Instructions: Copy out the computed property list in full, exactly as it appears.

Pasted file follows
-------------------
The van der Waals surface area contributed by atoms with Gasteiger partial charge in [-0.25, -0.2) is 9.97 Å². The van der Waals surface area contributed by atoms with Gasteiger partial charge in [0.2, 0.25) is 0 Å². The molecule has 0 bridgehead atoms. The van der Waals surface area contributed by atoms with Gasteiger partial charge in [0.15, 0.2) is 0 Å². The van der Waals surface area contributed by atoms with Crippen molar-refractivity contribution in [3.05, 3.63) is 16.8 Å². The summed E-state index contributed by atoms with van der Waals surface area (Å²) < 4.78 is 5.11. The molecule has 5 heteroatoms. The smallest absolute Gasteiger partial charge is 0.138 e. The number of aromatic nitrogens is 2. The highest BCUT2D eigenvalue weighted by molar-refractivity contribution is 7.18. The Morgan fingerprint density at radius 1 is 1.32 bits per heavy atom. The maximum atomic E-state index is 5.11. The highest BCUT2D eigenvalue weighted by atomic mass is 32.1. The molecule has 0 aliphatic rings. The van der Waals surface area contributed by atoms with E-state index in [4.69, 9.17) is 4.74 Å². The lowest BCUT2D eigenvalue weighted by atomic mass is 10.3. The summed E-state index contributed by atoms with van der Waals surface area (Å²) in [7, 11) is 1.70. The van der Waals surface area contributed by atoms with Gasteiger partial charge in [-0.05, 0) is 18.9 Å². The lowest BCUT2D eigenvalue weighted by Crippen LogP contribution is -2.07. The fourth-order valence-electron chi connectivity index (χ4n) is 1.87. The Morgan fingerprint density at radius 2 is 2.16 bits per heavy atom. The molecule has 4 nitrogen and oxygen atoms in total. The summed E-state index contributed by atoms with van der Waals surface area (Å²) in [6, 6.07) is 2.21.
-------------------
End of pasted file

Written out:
The van der Waals surface area contributed by atoms with Gasteiger partial charge in [-0.25, -0.2) is 9.97 Å². The van der Waals surface area contributed by atoms with Gasteiger partial charge in [0.2, 0.25) is 0 Å². The molecule has 0 bridgehead atoms. The van der Waals surface area contributed by atoms with Gasteiger partial charge in [0.15, 0.2) is 0 Å². The van der Waals surface area contributed by atoms with Crippen molar-refractivity contribution in [3.05, 3.63) is 16.8 Å². The summed E-state index contributed by atoms with van der Waals surface area (Å²) < 4.78 is 5.11. The molecule has 5 heteroatoms. The smallest absolute Gasteiger partial charge is 0.138 e. The number of aromatic nitrogens is 2. The highest BCUT2D eigenvalue weighted by molar-refractivity contribution is 7.18. The Morgan fingerprint density at radius 1 is 1.32 bits per heavy atom. The maximum atomic E-state index is 5.11. The highest BCUT2D eigenvalue weighted by atomic mass is 32.1. The molecule has 0 aliphatic rings. The van der Waals surface area contributed by atoms with E-state index in [4.69, 9.17) is 4.74 Å². The lowest BCUT2D eigenvalue weighted by atomic mass is 10.3. The summed E-state index contributed by atoms with van der Waals surface area (Å²) in [7, 11) is 1.70. The van der Waals surface area contributed by atoms with Gasteiger partial charge in [-0.05, 0) is 18.9 Å². The lowest BCUT2D eigenvalue weighted by Crippen LogP contribution is -2.07. The fourth-order valence-electron chi connectivity index (χ4n) is 1.87. The Morgan fingerprint density at radius 2 is 2.16 bits per heavy atom. The molecule has 4 nitrogen and oxygen atoms in total. The summed E-state index contributed by atoms with van der Waals surface area (Å²) in [6, 6.07) is 2.21.